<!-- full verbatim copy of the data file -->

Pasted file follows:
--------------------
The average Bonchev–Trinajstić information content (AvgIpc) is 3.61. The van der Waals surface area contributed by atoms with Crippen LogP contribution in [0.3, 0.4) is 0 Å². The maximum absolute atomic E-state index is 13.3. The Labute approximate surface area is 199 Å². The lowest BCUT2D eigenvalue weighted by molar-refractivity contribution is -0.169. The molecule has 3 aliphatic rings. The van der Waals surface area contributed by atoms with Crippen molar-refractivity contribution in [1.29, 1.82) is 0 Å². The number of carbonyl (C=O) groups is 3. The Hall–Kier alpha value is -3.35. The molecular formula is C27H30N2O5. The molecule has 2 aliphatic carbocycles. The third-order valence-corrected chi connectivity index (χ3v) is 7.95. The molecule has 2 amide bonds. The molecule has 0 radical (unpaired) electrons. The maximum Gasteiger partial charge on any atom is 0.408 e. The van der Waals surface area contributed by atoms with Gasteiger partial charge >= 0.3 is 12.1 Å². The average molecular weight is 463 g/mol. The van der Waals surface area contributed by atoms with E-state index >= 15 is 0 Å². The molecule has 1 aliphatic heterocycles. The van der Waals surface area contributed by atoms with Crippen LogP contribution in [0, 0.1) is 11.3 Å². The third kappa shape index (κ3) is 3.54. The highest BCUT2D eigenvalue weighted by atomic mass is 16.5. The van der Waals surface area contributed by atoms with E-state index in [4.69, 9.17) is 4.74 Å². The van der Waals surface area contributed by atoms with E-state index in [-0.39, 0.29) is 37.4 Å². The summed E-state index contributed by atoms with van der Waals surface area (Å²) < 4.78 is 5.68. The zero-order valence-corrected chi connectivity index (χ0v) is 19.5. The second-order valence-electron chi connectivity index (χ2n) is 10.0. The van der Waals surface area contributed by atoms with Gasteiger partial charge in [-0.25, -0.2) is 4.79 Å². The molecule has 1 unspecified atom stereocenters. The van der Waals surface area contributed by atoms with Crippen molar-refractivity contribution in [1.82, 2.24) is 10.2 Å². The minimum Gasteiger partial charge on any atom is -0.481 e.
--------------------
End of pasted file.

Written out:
The average Bonchev–Trinajstić information content (AvgIpc) is 3.61. The van der Waals surface area contributed by atoms with Crippen LogP contribution in [0.3, 0.4) is 0 Å². The maximum absolute atomic E-state index is 13.3. The Labute approximate surface area is 199 Å². The lowest BCUT2D eigenvalue weighted by molar-refractivity contribution is -0.169. The molecule has 3 aliphatic rings. The van der Waals surface area contributed by atoms with Crippen molar-refractivity contribution in [1.29, 1.82) is 0 Å². The number of carbonyl (C=O) groups is 3. The Hall–Kier alpha value is -3.35. The molecular formula is C27H30N2O5. The molecule has 2 aliphatic carbocycles. The third-order valence-corrected chi connectivity index (χ3v) is 7.95. The molecule has 2 amide bonds. The molecule has 0 radical (unpaired) electrons. The maximum Gasteiger partial charge on any atom is 0.408 e. The van der Waals surface area contributed by atoms with Gasteiger partial charge >= 0.3 is 12.1 Å². The average molecular weight is 463 g/mol. The van der Waals surface area contributed by atoms with E-state index >= 15 is 0 Å². The molecule has 1 aliphatic heterocycles. The van der Waals surface area contributed by atoms with Crippen LogP contribution in [0, 0.1) is 11.3 Å². The third kappa shape index (κ3) is 3.54. The highest BCUT2D eigenvalue weighted by atomic mass is 16.5. The van der Waals surface area contributed by atoms with E-state index in [4.69, 9.17) is 4.74 Å². The van der Waals surface area contributed by atoms with E-state index in [-0.39, 0.29) is 37.4 Å². The summed E-state index contributed by atoms with van der Waals surface area (Å²) < 4.78 is 5.68. The zero-order valence-corrected chi connectivity index (χ0v) is 19.5. The second-order valence-electron chi connectivity index (χ2n) is 10.0. The van der Waals surface area contributed by atoms with Gasteiger partial charge in [-0.25, -0.2) is 4.79 Å². The molecule has 1 unspecified atom stereocenters. The van der Waals surface area contributed by atoms with Crippen molar-refractivity contribution in [1.82, 2.24) is 10.2 Å². The minimum Gasteiger partial charge on any atom is -0.481 e.